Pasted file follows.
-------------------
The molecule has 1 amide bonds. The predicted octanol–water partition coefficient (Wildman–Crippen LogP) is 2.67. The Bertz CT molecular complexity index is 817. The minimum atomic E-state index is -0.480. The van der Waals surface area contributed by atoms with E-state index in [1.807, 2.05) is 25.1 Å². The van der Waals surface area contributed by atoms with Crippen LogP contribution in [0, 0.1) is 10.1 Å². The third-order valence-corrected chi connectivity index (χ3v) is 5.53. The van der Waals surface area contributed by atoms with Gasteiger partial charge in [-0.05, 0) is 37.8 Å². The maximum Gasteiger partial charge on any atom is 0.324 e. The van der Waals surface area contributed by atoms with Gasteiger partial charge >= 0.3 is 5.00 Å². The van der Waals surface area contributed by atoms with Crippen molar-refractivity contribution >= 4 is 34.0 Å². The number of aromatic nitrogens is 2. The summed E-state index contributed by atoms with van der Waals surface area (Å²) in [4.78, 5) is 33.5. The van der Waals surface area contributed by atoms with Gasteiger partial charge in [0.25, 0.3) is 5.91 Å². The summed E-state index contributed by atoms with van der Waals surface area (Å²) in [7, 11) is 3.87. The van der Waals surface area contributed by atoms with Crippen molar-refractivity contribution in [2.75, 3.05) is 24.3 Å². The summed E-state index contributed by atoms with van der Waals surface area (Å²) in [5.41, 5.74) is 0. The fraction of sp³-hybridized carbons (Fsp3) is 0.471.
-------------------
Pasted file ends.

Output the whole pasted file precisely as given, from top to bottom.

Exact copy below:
The molecule has 1 amide bonds. The predicted octanol–water partition coefficient (Wildman–Crippen LogP) is 2.67. The Bertz CT molecular complexity index is 817. The minimum atomic E-state index is -0.480. The van der Waals surface area contributed by atoms with E-state index in [1.807, 2.05) is 25.1 Å². The van der Waals surface area contributed by atoms with Crippen LogP contribution in [0, 0.1) is 10.1 Å². The third-order valence-corrected chi connectivity index (χ3v) is 5.53. The van der Waals surface area contributed by atoms with Gasteiger partial charge in [-0.05, 0) is 37.8 Å². The maximum Gasteiger partial charge on any atom is 0.324 e. The van der Waals surface area contributed by atoms with Gasteiger partial charge >= 0.3 is 5.00 Å². The van der Waals surface area contributed by atoms with Crippen molar-refractivity contribution >= 4 is 34.0 Å². The number of aromatic nitrogens is 2. The summed E-state index contributed by atoms with van der Waals surface area (Å²) in [4.78, 5) is 33.5. The van der Waals surface area contributed by atoms with Gasteiger partial charge in [0.25, 0.3) is 5.91 Å². The summed E-state index contributed by atoms with van der Waals surface area (Å²) in [7, 11) is 3.87. The van der Waals surface area contributed by atoms with Crippen molar-refractivity contribution in [2.75, 3.05) is 24.3 Å². The summed E-state index contributed by atoms with van der Waals surface area (Å²) in [5.41, 5.74) is 0. The fraction of sp³-hybridized carbons (Fsp3) is 0.471.